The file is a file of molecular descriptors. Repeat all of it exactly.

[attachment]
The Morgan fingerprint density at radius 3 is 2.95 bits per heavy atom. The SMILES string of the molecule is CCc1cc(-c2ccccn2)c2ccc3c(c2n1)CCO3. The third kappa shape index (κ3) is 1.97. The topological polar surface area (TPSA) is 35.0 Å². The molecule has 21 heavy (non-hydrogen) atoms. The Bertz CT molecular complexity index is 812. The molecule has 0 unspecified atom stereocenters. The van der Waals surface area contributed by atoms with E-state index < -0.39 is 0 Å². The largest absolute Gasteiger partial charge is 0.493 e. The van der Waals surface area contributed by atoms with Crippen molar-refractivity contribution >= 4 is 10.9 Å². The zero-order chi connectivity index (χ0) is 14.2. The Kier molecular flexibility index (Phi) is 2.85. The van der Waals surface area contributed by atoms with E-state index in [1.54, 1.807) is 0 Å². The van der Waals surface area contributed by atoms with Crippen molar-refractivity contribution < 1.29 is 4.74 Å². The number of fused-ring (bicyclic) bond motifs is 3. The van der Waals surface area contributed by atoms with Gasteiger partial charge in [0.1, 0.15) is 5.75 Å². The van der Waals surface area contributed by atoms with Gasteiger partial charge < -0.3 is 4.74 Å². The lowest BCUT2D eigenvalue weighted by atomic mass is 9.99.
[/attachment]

The Morgan fingerprint density at radius 3 is 2.95 bits per heavy atom. The SMILES string of the molecule is CCc1cc(-c2ccccn2)c2ccc3c(c2n1)CCO3. The third kappa shape index (κ3) is 1.97. The topological polar surface area (TPSA) is 35.0 Å². The molecule has 21 heavy (non-hydrogen) atoms. The Bertz CT molecular complexity index is 812. The molecule has 0 unspecified atom stereocenters. The van der Waals surface area contributed by atoms with E-state index < -0.39 is 0 Å². The largest absolute Gasteiger partial charge is 0.493 e. The van der Waals surface area contributed by atoms with Crippen molar-refractivity contribution >= 4 is 10.9 Å². The zero-order chi connectivity index (χ0) is 14.2. The Kier molecular flexibility index (Phi) is 2.85. The van der Waals surface area contributed by atoms with E-state index in [1.54, 1.807) is 0 Å². The van der Waals surface area contributed by atoms with Crippen molar-refractivity contribution < 1.29 is 4.74 Å². The number of fused-ring (bicyclic) bond motifs is 3. The van der Waals surface area contributed by atoms with Gasteiger partial charge in [0.1, 0.15) is 5.75 Å². The van der Waals surface area contributed by atoms with Gasteiger partial charge < -0.3 is 4.74 Å². The lowest BCUT2D eigenvalue weighted by atomic mass is 9.99.